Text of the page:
Thinking of gifting (or begging Santa) for a juicer? Not all juicers are the same–you’ll have to choose between a centrifugal and a masticating juicer. Here are the differences, and which one might be right for you. From The Juice Generation: 100 Recipes for Fresh Juices and Superfood Smoothies.
There are two kinds of juicers for at-home juicing. centrifugal juicers grind produce to a pulp and release the juice by spinning it through a serrated metal basket at an extremely high speed. Masticating juicers “chew” the produce slowly, by pushing it through a slow-moving drill and squeezing out the juice. Centrifugals tend to be cheaper and are considerably faster at their job. Masticating juicers have their own advantage: Their slower speed means they don’t cause as much friction as centrifugal spinners, meaning less heating up of the produce. Heat will speed up the oxidation of the naturally occurring enzymes and nutrients in the produce that occurs when you chop and break down whole food.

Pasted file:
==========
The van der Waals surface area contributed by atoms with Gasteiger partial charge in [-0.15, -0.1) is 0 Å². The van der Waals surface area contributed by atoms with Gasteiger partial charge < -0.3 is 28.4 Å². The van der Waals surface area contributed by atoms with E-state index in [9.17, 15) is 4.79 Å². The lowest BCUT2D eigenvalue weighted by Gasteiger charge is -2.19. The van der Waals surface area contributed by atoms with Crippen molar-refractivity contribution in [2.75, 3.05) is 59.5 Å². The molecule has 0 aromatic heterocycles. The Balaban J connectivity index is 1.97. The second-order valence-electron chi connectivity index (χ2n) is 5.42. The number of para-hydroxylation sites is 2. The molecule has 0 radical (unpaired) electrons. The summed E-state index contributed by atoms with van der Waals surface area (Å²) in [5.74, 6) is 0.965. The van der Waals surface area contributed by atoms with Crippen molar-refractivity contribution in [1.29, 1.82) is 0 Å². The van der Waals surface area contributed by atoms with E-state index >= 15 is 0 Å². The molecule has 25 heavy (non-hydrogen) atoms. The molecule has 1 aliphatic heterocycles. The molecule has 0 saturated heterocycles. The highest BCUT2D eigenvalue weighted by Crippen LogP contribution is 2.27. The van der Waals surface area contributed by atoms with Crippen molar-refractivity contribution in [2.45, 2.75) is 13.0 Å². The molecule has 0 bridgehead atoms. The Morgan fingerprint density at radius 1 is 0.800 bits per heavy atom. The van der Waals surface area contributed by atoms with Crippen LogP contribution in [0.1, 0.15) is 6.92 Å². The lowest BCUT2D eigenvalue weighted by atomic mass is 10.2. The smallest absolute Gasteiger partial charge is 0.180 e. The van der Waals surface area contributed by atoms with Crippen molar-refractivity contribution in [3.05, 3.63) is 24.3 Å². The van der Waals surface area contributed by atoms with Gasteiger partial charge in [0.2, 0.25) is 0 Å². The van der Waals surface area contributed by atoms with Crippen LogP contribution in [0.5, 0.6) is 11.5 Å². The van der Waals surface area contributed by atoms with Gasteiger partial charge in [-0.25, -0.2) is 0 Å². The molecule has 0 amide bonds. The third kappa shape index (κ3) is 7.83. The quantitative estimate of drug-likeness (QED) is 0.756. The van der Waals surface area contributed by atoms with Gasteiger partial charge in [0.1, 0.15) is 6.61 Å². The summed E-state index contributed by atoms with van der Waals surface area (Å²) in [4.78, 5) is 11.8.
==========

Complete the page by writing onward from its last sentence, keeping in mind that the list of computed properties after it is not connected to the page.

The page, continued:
A masticator also tends to get more juice out of your vegetables and fruits, especially the essential leafy greens. They can usually extract liquid from delicate plants like wheatgrass and sprouts, where most centrifugals cannot. They are typically more expensive to purchase; however, the benefts reveal themselves over time, when money is saved due to their effciency with extraction. Other selling points: Many of the “single auger” masticating juicers come apart quickly and are extremely quick to clean. And there are now some vertical masticating juicers that can ft neatly into a snug kitchen corner. The cons: They do juice more slowly, and almost always require that you cut your produce into smaller chunks. If every second counts in your morning, you may want to look for one of the good-quality, speedy centrifugals. When shopping, keep in mind that cheap juicers tend to deliver less volume, and are less durable.
When juicing, keeps these points in mind:
1. Pass your pulp through a second time to extract every ounce of juice from your produce.
2. Centrifugals usually produce more foam in the juice because they are more oxygenated. If foam bothers you, pour juice through a tea strainer and squish it through with a clean finger.
3. Keep a toothbrush by your kitchen sink to clean pulp off your juicer’s metal graters.